Look back with me at verse 19 for a moment: And he said to them, “Follow me, and I will make you fishers of men.”
‘As you find your place here with me, following after me, I will make you …’ What a promise! Jesus will transform ordinary fishermen to become fishers of men. It is a play on words, no doubt, but there is so much more packed into this one sentence. Charles Spurgeon noted about this verse,
“It is, ‘follow me and I will make you.’ We should repent of what we have been but rejoice in what we may be. It is not ‘follow me, because of what you are already.’ It is not, ‘follow me, because you may make something of yourselves,’ but, ‘follow me because of what I will make you.’ It did not seem a likely thing that humble fisherman what develop into apostles, that men so handy with nets would be as much at home in preaching sermons and in instructing converts. One would have said, how can these things be? You cannot make founders of churches out of peasants of Galilee. That is exactly what Christ did, and when we are brought low in the sight of God by essence of our own unworthiness, we may feel encouraged to follow Jesus because of what he can make us.”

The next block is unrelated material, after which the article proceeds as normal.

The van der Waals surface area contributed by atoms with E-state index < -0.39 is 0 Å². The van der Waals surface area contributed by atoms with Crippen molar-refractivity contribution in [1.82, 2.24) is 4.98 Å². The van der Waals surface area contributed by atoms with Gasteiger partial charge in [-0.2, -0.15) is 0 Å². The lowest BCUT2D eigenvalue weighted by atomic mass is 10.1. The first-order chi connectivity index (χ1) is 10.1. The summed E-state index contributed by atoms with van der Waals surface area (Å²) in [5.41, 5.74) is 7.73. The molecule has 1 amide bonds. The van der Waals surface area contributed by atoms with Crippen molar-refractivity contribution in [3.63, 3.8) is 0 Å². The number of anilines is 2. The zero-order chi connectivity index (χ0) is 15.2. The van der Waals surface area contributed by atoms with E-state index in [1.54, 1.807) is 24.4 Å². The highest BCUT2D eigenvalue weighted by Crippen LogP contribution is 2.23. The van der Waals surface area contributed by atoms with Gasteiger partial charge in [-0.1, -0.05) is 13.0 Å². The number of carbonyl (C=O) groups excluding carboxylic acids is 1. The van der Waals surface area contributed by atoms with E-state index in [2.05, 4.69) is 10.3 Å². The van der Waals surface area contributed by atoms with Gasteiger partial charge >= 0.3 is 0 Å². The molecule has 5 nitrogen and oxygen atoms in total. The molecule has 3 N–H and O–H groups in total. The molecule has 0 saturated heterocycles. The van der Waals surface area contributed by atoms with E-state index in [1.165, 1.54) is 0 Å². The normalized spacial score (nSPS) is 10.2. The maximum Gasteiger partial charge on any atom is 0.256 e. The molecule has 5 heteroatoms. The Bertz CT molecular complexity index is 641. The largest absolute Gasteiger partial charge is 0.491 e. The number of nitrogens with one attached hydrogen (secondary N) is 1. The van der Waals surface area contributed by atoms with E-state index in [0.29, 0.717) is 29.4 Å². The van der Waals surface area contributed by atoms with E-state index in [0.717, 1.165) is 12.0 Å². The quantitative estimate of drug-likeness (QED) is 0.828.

“I will make you…” It is in that place of intimacy where life transformation takes place. It’s the idea that when I am with him—by spending time with him, learning from him, observing him, studying him, talking to him, listening to him, and imitating him and by patterning my entire life after him—I will become like him. This transformation is not dependent upon me, he said, he will do it. But it does require my obedience to this unique, specific call of his: to come here, to find my place by his side, and follow after him.